2004 Volume 44 Issue 3 Pages 581-590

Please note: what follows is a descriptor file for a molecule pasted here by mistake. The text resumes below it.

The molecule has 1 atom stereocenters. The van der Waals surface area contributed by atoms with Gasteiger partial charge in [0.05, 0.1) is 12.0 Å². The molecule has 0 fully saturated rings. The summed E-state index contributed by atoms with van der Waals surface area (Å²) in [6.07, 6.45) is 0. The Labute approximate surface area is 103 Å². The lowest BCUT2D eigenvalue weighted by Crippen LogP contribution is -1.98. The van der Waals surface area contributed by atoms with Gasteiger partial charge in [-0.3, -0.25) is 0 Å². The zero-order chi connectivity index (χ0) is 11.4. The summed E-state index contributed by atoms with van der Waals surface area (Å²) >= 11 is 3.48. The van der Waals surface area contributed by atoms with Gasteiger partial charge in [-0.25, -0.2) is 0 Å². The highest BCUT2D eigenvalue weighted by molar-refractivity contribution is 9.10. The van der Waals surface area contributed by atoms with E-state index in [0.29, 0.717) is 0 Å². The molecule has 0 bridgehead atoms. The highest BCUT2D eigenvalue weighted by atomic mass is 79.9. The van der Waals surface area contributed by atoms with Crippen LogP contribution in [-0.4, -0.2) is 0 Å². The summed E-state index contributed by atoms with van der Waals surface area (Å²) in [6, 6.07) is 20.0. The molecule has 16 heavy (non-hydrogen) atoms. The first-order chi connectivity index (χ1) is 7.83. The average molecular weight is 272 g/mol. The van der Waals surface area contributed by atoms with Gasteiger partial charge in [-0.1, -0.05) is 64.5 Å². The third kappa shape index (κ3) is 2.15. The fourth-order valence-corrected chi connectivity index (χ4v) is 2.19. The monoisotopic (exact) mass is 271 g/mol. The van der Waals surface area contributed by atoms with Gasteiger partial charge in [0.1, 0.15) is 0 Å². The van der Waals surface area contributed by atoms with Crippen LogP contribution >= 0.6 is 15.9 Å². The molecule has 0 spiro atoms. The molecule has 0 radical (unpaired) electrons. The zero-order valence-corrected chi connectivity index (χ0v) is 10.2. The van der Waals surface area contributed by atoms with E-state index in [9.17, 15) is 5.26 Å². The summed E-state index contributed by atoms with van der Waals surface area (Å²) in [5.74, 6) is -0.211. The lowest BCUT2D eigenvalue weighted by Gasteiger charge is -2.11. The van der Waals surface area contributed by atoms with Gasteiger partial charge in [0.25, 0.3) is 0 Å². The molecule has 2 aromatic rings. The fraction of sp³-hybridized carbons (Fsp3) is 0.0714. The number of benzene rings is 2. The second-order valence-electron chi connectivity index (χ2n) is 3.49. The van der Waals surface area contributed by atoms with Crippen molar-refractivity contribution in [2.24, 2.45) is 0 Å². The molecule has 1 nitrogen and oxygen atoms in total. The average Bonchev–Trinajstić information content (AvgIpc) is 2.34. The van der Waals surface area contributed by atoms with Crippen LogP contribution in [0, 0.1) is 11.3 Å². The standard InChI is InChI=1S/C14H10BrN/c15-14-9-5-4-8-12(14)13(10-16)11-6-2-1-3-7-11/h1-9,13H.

In order to guarantee the safety of high temperature components and prevent unscheduled outage, remnant life assessment for creep is quite important. The experiences in actual components reveal that almost all the problems relating to creep are generated at the weldment, which contains microstructures with different creep properties from those presumed in the parent material. Nowadays, it is generally accepted that a terminal failure mode of low alloy ferritic steels or tempered martensitic steels become Type IV, taking place at the Intercritical HAZ or Fine Grained HAZ. However, in the present work using 2.25Cr-1Mo steel welds fabricated with basic coated Shield Metal Arc Weld (SMAW) consumables, the most prevalent failure mode was Type I in the center of weld metal rather than Type IV. And this tendency was more pronounced at low stresses, suggesting the possibility of Type I cracking in actual components. It was concluded that poor creep strength of 2.25Cr-1Mo weld metal was ascribed to its fully bainitic microstructure in which carbides evolution was accelerated and M2C depletion took place earlier than base metal.